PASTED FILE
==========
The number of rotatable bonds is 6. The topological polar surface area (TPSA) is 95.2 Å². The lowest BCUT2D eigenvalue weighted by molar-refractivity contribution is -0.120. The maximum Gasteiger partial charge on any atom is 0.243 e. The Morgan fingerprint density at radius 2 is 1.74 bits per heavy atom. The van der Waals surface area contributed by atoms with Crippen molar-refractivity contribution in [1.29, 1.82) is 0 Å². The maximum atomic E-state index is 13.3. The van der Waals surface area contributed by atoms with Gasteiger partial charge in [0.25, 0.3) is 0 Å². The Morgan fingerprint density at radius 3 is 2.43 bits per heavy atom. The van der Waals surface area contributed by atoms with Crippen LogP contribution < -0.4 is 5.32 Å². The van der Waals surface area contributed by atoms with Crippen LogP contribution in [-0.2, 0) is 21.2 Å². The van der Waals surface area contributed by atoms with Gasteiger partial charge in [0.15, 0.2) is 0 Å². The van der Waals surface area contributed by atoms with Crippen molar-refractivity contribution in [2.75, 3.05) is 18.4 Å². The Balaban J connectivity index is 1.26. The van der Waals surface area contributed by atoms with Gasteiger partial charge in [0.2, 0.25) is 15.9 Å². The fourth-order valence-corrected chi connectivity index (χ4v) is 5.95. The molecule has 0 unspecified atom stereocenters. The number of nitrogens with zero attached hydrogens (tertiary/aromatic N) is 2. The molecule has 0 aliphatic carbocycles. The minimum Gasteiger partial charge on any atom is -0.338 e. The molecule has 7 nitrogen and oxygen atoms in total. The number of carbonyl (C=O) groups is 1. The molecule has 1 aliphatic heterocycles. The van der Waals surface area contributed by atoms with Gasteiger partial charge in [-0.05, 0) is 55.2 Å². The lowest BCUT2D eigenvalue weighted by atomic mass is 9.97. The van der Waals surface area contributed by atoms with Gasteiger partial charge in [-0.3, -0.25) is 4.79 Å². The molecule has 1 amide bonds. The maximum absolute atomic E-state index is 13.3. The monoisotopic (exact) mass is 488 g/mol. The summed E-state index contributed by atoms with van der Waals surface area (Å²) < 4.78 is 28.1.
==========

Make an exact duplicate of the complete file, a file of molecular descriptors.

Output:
The number of rotatable bonds is 6. The topological polar surface area (TPSA) is 95.2 Å². The lowest BCUT2D eigenvalue weighted by molar-refractivity contribution is -0.120. The maximum Gasteiger partial charge on any atom is 0.243 e. The Morgan fingerprint density at radius 2 is 1.74 bits per heavy atom. The van der Waals surface area contributed by atoms with Crippen molar-refractivity contribution in [1.29, 1.82) is 0 Å². The maximum atomic E-state index is 13.3. The van der Waals surface area contributed by atoms with Gasteiger partial charge in [0.25, 0.3) is 0 Å². The Morgan fingerprint density at radius 3 is 2.43 bits per heavy atom. The van der Waals surface area contributed by atoms with Crippen LogP contribution < -0.4 is 5.32 Å². The van der Waals surface area contributed by atoms with Crippen LogP contribution in [-0.2, 0) is 21.2 Å². The van der Waals surface area contributed by atoms with Gasteiger partial charge in [0.15, 0.2) is 0 Å². The van der Waals surface area contributed by atoms with Crippen molar-refractivity contribution in [2.75, 3.05) is 18.4 Å². The Balaban J connectivity index is 1.26. The van der Waals surface area contributed by atoms with Gasteiger partial charge in [0.2, 0.25) is 15.9 Å². The fourth-order valence-corrected chi connectivity index (χ4v) is 5.95. The molecule has 0 unspecified atom stereocenters. The number of nitrogens with zero attached hydrogens (tertiary/aromatic N) is 2. The molecule has 0 aliphatic carbocycles. The minimum Gasteiger partial charge on any atom is -0.338 e. The molecule has 7 nitrogen and oxygen atoms in total. The number of carbonyl (C=O) groups is 1. The molecule has 1 aliphatic heterocycles. The van der Waals surface area contributed by atoms with Gasteiger partial charge in [-0.05, 0) is 55.2 Å². The lowest BCUT2D eigenvalue weighted by atomic mass is 9.97. The van der Waals surface area contributed by atoms with Gasteiger partial charge in [-0.3, -0.25) is 4.79 Å². The molecule has 1 amide bonds. The maximum absolute atomic E-state index is 13.3. The monoisotopic (exact) mass is 488 g/mol. The summed E-state index contributed by atoms with van der Waals surface area (Å²) < 4.78 is 28.1.